In America, “Panties for the President” would probably have more to do with boundaryl-ess females (and a bevy of boys) gushing over ol’ Barry’s beach physique than public dissent.
But over there in Russia, Belarus and Kazakhstan however, it’s a protest against the new lacy undie ban (quick recap: underwear that contains less than 6% cotton will be banned come summer because of 'health'). We wrote about it recently, and have some important updates for you.
First of all, people are flippin’ furious. Women took to the streets to protest this ridiculous ban, sometimes wearing underwear on their heads, with first graders everywhere rejoicing. Russian pop star Viktoria Daineko, outraged by the panty outlaw, tweeted: “What? I’m emigrating.”
Though cotton is one of the better undie materials, it’s not bad to wear other types either. Microfiber underwear made from synthetic materials may seem sketch, but it actually disperses moisture for quicker drying. Lace—the target of the protest—is usually made from cotton, but can contain synthetic fibers. One lingerie shop employee stressed the specifics of the underwear’s design: “90% of our range is underwear made of synthetics. But the panties have a cotton insert.”
Little things like this make skeptics believe this ban is a weird economic power battle... and I think we can agree this new ban is not a profitable move.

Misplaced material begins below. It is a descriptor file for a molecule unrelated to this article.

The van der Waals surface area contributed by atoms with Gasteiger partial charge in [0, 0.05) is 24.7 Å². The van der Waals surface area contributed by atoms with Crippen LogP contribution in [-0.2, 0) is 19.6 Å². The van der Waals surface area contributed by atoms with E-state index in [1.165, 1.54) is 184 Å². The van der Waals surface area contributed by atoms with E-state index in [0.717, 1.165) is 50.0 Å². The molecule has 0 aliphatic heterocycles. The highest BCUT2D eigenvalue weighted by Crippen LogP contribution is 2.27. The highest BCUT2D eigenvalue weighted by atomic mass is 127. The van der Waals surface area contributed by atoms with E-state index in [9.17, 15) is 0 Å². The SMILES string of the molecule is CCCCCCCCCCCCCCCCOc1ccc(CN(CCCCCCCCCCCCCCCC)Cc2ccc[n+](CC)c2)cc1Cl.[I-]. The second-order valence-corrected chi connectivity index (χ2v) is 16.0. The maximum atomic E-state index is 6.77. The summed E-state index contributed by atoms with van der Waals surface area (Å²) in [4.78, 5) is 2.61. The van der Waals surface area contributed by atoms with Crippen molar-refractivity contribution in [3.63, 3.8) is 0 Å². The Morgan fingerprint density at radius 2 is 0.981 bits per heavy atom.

Russian shops could lose up to 90% of synthetic fiber based underwear which is um, HUGE dip in revenue. Currently, the Russian underwear market is estimated to be worth about $30 billion and actual crotch concealing (for the most part) underwear makes up about 60% of this figure. And obviously all these women are still gonna snatch up the underwear they love, but they'll just have to choose internationally-sold brands instead.
Just as the snobby sales associate in Mean Girls said, "you could try Sears," because only mega stores like that usually ship globally. To recap: $18 billion is a pant-load (sorry) of domestic Russian money to lose.
So let's be real. The protests are ferocious and everything from our free-choice to economics say this proposed ban is a bad idea. Keep yer knickers on though for now—the ban won't go in effect until July 1st, 2014.